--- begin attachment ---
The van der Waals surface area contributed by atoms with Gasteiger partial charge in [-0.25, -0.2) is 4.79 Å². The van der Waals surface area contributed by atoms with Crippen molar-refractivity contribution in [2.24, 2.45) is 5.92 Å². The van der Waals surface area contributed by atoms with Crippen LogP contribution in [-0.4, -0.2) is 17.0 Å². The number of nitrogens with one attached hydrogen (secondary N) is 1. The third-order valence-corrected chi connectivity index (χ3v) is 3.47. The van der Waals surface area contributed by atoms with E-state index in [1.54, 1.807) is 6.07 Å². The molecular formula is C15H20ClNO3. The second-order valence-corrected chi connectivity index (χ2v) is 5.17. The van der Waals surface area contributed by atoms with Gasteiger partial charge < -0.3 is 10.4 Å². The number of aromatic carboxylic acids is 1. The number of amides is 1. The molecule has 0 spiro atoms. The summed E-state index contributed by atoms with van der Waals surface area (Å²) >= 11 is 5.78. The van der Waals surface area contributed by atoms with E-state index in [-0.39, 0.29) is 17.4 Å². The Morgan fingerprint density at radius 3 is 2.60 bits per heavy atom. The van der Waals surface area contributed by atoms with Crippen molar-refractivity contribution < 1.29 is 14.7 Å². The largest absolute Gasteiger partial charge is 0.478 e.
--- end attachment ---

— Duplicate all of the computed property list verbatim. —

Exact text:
The van der Waals surface area contributed by atoms with Gasteiger partial charge in [-0.25, -0.2) is 4.79 Å². The van der Waals surface area contributed by atoms with Crippen molar-refractivity contribution in [2.24, 2.45) is 5.92 Å². The van der Waals surface area contributed by atoms with Crippen LogP contribution in [-0.4, -0.2) is 17.0 Å². The number of nitrogens with one attached hydrogen (secondary N) is 1. The third-order valence-corrected chi connectivity index (χ3v) is 3.47. The van der Waals surface area contributed by atoms with E-state index in [1.54, 1.807) is 6.07 Å². The molecular formula is C15H20ClNO3. The second-order valence-corrected chi connectivity index (χ2v) is 5.17. The van der Waals surface area contributed by atoms with Gasteiger partial charge < -0.3 is 10.4 Å². The number of aromatic carboxylic acids is 1. The number of amides is 1. The molecule has 0 spiro atoms. The summed E-state index contributed by atoms with van der Waals surface area (Å²) >= 11 is 5.78. The van der Waals surface area contributed by atoms with E-state index in [-0.39, 0.29) is 17.4 Å². The Morgan fingerprint density at radius 3 is 2.60 bits per heavy atom. The van der Waals surface area contributed by atoms with Crippen molar-refractivity contribution < 1.29 is 14.7 Å². The largest absolute Gasteiger partial charge is 0.478 e.